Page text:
This offers a significant opportunity for coworking and flexible space operators. However, this opportunity comes with a sizable caveat: their tech infrastructure must be up to the task.

“Flex space has been becoming more mainstream and more attractive to big corporates,” added Debenham. “We’ve seen a massive uptick, especially over the last 3 years, of occupiers asking our customers [workspace operators] about security, resilience, and how they handle data.”

Operators need to be able to answer these questions and demonstrate that they have a watertight system in place before corporate clients will even consider their space.

People want normality, but are influenced by local COVID-19 policies.

Elam noted that “we’re all having different experiences based on our different regions and what COVID is doing at the time,” referring to regional ‘spikes’ and the associated restrictions in those areas.

This heavily influences demand for space, as some areas with lower cases are likely to see a more confident return to work, while other areas – such as those that are now heading back into a stricter lockdown – are seeing dampened demand while prospective clients are stuck at home and unable to tour workspaces.

Despite that, there is a “general drive to flex during these times of uncertainty”, according to Redpath, coupled with “an underlying desire to get back to some sort of normality.”

Smaller, private spaces are in demand.

One particular trend that Bianciotto has noticed is that both existing and prospective members want smaller meeting spaces, and more of them.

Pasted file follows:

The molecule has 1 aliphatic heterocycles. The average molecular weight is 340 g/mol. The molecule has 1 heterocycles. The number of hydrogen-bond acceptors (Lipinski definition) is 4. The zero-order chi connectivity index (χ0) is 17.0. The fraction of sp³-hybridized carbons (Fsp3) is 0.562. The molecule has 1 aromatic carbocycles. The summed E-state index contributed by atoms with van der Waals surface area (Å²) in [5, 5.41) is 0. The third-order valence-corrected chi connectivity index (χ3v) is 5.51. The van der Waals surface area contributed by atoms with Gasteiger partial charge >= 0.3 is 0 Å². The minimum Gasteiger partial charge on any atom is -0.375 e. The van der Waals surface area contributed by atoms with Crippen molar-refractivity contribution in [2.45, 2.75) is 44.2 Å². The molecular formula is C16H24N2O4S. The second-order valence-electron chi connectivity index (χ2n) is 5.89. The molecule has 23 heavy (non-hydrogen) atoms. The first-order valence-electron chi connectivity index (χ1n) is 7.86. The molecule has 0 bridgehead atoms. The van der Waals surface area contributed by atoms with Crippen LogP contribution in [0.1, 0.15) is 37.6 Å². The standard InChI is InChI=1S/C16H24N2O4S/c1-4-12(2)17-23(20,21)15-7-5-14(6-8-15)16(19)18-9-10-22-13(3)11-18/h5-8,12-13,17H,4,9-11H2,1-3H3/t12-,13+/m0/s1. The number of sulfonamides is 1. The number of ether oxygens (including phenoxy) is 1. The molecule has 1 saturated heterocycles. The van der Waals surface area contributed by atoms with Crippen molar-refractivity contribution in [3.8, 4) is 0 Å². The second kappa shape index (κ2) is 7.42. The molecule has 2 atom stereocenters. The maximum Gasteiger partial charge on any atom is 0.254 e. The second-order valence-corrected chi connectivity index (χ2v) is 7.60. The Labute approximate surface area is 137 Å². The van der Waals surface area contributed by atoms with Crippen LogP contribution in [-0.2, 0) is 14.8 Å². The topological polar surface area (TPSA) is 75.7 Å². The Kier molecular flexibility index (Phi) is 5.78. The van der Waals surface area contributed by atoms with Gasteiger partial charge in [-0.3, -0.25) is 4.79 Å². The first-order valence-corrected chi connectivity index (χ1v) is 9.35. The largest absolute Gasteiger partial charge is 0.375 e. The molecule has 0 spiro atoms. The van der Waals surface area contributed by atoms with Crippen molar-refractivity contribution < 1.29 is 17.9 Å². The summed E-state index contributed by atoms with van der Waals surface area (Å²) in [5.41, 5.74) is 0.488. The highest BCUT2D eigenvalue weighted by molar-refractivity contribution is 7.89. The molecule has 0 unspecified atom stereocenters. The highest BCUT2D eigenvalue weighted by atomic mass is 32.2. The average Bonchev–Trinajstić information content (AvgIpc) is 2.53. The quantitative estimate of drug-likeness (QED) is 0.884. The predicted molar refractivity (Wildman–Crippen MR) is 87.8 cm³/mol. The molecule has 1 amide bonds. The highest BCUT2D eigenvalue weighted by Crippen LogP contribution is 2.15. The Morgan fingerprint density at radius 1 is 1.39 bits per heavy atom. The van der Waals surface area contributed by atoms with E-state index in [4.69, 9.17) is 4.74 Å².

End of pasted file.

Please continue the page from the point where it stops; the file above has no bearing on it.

“This has been requested a lot,” she noted. In addition, many companies are eager to have a network of ‘third spaces’ in multiple locations, which gives people the option to work in an alternative workplace that’s not their home.

This ties into a greater need for people to reignite human workplace connections that they can’t get at home. “We are all human, we all need connection, and we’ve all experienced a lot of issues with this work from home experiment.”

She added that coworking has the opportunity to solve this human disconnect by fulfilling rising demand for hub and spoke workplace models, and allowing people to work near home rather than at home. “Workers finally have a choice over where they work.”

More from Jo Meunier

What Is The Office For? A Look At The Changing Role Of The Workplace

Companies that use offices as “centres of gravity” and places for connection...
Read More

Leave a Reply

Your email address will not be published. Required fields are marked *